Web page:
Muhammad Ali

Muhammad Ali

Start watching
SoCal Update

SoCal Update

Start watching
a large damn with graffiti of a woman with a hammer on it, mountains in the background

Earth Focus Presents

Start watching
Southland Sessions

Southland Sessions

Start watching
Professor T

Professor T (Belgium)

Start watching
Artbound

Artbound

Start watching
Emma

Emma

Start watching
Guilt

Guilt

Start watching
Line of Separation Key Art.

Line of Separation

Start watching
Us

Us

Start watching
The Latino Experience

The Latino Experience

Start watching
Key Art of "Summer of Rockets" featuring Keeley Hawes and Toby Stephens.

Summer of Rockets

Start watching
Death in Paradise Series 10

Death in Paradise

Start watching
millionaire still

KCET Must See Movies

Start watching
Independent Lens

Independent Lens

Start watching
MJ250sC-show-poster2x3-Bflky7i.png

Tending Nature

Start watching
Earth Focus

Earth Focus

Start watching
City Rising

City Rising

Start watching
Lost LA

Lost LA

Start watching
Member
Your donation supports our high-quality, inspiring and commercial-free programming.
Support Icon
Learn about the many ways to support KCET.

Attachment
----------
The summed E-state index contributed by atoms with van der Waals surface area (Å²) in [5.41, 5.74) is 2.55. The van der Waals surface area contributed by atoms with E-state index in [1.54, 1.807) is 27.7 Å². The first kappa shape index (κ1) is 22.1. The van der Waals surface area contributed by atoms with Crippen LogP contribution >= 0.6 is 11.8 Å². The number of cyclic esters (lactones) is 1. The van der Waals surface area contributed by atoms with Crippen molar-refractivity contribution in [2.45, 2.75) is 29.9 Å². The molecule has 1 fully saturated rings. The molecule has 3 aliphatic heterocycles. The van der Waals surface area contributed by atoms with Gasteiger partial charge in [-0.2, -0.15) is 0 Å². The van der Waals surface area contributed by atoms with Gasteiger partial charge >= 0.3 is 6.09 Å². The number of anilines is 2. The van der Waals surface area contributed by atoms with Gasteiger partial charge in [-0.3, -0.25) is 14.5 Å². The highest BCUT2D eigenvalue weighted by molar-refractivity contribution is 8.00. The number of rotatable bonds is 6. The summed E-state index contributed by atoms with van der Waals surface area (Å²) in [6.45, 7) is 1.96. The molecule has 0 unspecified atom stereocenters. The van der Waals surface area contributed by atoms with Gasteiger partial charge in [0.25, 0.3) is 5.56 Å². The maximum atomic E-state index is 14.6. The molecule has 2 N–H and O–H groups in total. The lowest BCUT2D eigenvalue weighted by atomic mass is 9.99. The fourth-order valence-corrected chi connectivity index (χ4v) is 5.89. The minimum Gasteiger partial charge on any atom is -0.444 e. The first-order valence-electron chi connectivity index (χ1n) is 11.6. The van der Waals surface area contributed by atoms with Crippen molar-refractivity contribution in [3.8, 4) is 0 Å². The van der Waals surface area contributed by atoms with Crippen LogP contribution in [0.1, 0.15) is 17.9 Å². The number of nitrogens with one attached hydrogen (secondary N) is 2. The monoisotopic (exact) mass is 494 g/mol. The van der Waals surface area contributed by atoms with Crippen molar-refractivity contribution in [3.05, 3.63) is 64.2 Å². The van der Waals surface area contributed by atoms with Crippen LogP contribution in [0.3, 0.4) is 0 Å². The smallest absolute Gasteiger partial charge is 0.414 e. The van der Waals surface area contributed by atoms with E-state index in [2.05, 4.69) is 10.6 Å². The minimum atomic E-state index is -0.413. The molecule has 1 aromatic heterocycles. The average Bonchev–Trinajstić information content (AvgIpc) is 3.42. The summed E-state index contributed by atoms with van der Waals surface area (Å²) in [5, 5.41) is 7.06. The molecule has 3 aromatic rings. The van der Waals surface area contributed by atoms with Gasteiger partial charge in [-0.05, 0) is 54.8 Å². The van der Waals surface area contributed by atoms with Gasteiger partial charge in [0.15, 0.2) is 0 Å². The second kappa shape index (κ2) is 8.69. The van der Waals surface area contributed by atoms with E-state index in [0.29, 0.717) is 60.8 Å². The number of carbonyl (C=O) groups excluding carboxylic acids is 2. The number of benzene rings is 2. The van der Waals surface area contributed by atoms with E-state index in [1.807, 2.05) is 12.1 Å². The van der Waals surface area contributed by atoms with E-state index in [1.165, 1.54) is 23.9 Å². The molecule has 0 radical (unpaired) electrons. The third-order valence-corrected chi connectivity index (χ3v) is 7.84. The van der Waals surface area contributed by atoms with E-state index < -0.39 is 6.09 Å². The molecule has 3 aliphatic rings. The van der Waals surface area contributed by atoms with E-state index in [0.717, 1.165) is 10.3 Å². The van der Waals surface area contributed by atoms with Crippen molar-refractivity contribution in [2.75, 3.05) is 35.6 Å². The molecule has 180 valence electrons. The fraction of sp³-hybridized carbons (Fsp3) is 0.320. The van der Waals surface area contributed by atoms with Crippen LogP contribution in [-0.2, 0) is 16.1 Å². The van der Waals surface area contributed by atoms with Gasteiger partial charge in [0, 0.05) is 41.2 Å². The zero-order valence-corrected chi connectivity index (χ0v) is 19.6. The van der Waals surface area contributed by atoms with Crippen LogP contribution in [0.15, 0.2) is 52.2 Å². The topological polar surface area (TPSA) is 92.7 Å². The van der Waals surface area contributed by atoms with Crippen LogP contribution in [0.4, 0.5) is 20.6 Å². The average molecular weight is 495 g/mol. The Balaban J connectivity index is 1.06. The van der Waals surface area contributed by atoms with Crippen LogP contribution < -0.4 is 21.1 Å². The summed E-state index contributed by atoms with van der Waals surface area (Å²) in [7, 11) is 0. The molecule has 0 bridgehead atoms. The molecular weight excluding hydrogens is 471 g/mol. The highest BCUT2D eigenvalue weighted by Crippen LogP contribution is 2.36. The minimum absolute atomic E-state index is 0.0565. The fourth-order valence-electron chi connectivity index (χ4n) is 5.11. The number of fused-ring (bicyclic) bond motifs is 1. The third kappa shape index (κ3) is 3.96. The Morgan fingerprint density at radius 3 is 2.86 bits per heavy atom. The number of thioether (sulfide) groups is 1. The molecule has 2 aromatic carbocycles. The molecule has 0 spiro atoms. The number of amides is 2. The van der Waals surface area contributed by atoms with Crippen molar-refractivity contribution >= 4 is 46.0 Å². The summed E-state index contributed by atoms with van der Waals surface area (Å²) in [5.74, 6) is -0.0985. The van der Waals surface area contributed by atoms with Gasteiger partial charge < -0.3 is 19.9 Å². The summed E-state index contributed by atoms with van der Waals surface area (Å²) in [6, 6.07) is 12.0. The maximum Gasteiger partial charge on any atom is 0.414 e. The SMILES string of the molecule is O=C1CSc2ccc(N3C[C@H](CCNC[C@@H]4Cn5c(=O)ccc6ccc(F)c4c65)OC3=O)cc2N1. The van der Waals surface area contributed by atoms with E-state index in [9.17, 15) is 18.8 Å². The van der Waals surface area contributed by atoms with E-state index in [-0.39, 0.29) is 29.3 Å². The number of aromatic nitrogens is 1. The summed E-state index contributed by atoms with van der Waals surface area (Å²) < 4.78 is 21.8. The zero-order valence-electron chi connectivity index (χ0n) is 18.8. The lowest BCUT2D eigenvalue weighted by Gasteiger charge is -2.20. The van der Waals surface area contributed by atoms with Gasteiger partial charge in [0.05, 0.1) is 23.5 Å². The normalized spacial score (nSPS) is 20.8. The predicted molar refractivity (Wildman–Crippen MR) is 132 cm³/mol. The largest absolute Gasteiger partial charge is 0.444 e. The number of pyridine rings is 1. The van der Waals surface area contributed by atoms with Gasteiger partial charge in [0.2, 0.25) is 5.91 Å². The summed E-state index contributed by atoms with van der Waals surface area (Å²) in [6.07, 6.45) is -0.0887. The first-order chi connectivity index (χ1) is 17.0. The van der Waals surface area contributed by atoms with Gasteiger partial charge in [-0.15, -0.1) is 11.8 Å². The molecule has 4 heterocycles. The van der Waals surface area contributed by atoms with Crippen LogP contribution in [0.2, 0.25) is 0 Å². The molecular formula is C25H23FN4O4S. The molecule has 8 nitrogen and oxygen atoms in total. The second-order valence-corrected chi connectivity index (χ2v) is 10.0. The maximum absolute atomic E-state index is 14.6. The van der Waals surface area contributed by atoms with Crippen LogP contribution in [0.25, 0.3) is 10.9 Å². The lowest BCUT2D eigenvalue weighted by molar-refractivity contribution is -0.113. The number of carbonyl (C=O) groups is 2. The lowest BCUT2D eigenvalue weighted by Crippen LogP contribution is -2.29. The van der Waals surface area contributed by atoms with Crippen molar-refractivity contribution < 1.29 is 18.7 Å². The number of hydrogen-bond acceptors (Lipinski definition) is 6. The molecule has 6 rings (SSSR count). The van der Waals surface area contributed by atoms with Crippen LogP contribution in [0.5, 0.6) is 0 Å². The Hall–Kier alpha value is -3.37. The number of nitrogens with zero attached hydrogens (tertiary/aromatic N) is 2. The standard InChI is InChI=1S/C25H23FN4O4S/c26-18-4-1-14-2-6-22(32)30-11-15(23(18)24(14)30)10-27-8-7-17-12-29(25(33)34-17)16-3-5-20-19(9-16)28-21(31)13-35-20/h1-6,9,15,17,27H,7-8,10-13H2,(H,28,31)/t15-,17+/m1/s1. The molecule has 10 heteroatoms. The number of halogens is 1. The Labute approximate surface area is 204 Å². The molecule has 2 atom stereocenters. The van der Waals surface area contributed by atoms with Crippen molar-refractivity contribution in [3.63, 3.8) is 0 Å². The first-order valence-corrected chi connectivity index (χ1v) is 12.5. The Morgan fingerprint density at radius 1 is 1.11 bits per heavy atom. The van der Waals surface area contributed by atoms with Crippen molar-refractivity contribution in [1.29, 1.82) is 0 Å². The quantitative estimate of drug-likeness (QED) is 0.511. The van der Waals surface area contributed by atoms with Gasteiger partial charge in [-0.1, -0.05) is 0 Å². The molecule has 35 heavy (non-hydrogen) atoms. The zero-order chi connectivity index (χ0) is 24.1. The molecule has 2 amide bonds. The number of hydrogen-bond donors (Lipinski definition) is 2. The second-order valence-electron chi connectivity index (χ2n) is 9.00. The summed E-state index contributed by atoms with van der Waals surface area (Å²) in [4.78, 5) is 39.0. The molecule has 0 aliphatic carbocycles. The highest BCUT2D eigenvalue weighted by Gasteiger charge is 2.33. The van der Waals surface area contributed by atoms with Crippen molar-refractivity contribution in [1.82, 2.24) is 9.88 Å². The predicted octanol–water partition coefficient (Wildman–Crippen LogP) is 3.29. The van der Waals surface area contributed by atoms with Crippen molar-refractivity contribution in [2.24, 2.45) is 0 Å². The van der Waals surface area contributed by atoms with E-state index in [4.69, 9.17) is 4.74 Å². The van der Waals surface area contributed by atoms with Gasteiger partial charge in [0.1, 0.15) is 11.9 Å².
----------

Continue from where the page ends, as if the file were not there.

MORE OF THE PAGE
Support Icon
Contact our Leadership, Advancement, Membership and Special Events teams.

When Knott’s Berry Farm Was an Actual Farm

Knott's Berry Farm (header)
Support Provided By

Orange County was more farmland than suburb – a landscape of orange groves and cow pastures rather than tract houses and fairy-tale castles – when Walter Knott opened his first roadside produce stand in 1923. The dusty highway passing through Knott’s berry farm was fast becoming the principal route between Los Angeles and the beach cities of the Orange Coast, and shore-bound motorists discovered the farmer’s humble wooden shack – located near the midpoint of their drive – as a place to momentarily escape the automobile and sample Knott’s farm-fresh berries and preserves.

As traffic increased, the enterprising farmer expanded his roadside accommodations. In 1928 Knott replaced the rustic shack with a stucco building that housed a tea room and berry market, stocked with Knott's famous boysenberries (a locally invented hybrid). Later, Depression-era financial hardship forced Walter’s wife Cordelia to open Mrs. Knott’s Chicken Dinner Restaurant next door. Serving fried chicken and warm berry pies, the restaurant became so popular – in 1940 it averaged 4,000 chicken dinners each Sunday – that the Knotts began adding diversions to entertain the hungry crowds. A 20-foot artificial volcano belched steam from its summit. A Ghost Town Village reproduced (in sentimentalized form) the frontier settlements of the American West. Rides soon followed. By the time visitors started paying an admission fee in 1968, suburbia had displaced arcadia in Buena Park, and Knott’s had become a farm in name only.

Knott's Berry Farm roadside fruit stand, circa 1926
Knott's Berry Farm's humble origins? A roadside fruit stand along the highway between Los Angeles and the beach. Circa 1926 photo courtesy of the Orange County Archives.